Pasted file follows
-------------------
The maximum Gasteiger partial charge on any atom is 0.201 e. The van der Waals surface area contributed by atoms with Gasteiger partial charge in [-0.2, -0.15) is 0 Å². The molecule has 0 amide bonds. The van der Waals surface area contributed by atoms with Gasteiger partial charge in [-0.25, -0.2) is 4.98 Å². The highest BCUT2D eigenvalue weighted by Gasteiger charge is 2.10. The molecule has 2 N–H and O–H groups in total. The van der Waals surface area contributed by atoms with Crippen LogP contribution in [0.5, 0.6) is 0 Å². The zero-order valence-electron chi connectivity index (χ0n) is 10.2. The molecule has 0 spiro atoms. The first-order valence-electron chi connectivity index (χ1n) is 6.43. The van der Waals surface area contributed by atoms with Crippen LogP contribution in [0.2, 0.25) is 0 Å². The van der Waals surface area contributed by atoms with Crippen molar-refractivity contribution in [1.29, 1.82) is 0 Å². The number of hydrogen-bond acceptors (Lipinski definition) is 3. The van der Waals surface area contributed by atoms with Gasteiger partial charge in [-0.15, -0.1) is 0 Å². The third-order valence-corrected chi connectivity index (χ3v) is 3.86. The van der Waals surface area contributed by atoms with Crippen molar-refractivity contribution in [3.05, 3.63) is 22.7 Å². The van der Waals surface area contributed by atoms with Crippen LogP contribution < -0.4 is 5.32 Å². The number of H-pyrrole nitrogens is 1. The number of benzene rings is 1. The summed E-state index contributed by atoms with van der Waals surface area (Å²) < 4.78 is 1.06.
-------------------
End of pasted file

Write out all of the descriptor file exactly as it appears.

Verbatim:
The maximum Gasteiger partial charge on any atom is 0.201 e. The van der Waals surface area contributed by atoms with Gasteiger partial charge in [-0.2, -0.15) is 0 Å². The molecule has 0 amide bonds. The van der Waals surface area contributed by atoms with Gasteiger partial charge in [-0.25, -0.2) is 4.98 Å². The highest BCUT2D eigenvalue weighted by Gasteiger charge is 2.10. The molecule has 2 N–H and O–H groups in total. The van der Waals surface area contributed by atoms with Crippen LogP contribution in [0.5, 0.6) is 0 Å². The zero-order valence-electron chi connectivity index (χ0n) is 10.2. The molecule has 0 spiro atoms. The first-order valence-electron chi connectivity index (χ1n) is 6.43. The van der Waals surface area contributed by atoms with Crippen LogP contribution in [0.2, 0.25) is 0 Å². The van der Waals surface area contributed by atoms with Crippen molar-refractivity contribution in [1.29, 1.82) is 0 Å². The number of hydrogen-bond acceptors (Lipinski definition) is 3. The van der Waals surface area contributed by atoms with Gasteiger partial charge in [-0.15, -0.1) is 0 Å². The third-order valence-corrected chi connectivity index (χ3v) is 3.86. The van der Waals surface area contributed by atoms with Crippen molar-refractivity contribution in [3.05, 3.63) is 22.7 Å². The van der Waals surface area contributed by atoms with Crippen LogP contribution < -0.4 is 5.32 Å². The number of H-pyrrole nitrogens is 1. The number of benzene rings is 1. The summed E-state index contributed by atoms with van der Waals surface area (Å²) < 4.78 is 1.06.